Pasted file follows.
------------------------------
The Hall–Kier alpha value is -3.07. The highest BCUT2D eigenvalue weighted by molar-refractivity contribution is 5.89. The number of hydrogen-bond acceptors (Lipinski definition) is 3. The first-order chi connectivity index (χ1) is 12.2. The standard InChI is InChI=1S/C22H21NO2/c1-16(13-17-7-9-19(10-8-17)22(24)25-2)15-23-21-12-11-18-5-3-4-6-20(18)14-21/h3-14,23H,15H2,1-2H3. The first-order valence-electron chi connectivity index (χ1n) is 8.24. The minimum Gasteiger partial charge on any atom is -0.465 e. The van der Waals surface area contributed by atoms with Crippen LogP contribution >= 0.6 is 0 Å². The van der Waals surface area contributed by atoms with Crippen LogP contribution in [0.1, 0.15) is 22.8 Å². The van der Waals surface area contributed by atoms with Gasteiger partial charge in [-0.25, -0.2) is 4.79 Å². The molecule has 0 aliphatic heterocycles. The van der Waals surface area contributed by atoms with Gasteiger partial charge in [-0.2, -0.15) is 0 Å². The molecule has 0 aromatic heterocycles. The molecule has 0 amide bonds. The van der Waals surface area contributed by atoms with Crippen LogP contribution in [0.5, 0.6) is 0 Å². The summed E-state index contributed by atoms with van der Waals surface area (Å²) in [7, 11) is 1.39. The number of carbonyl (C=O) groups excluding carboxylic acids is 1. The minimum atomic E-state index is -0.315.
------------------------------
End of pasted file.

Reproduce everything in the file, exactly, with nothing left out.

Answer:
The Hall–Kier alpha value is -3.07. The highest BCUT2D eigenvalue weighted by molar-refractivity contribution is 5.89. The number of hydrogen-bond acceptors (Lipinski definition) is 3. The first-order chi connectivity index (χ1) is 12.2. The standard InChI is InChI=1S/C22H21NO2/c1-16(13-17-7-9-19(10-8-17)22(24)25-2)15-23-21-12-11-18-5-3-4-6-20(18)14-21/h3-14,23H,15H2,1-2H3. The first-order valence-electron chi connectivity index (χ1n) is 8.24. The minimum Gasteiger partial charge on any atom is -0.465 e. The van der Waals surface area contributed by atoms with Crippen LogP contribution >= 0.6 is 0 Å². The van der Waals surface area contributed by atoms with Crippen LogP contribution in [0.1, 0.15) is 22.8 Å². The van der Waals surface area contributed by atoms with Gasteiger partial charge in [-0.25, -0.2) is 4.79 Å². The molecule has 0 aliphatic heterocycles. The van der Waals surface area contributed by atoms with Gasteiger partial charge in [-0.2, -0.15) is 0 Å². The molecule has 0 aromatic heterocycles. The molecule has 0 amide bonds. The van der Waals surface area contributed by atoms with Crippen LogP contribution in [0.5, 0.6) is 0 Å². The summed E-state index contributed by atoms with van der Waals surface area (Å²) in [7, 11) is 1.39. The number of carbonyl (C=O) groups excluding carboxylic acids is 1. The minimum atomic E-state index is -0.315.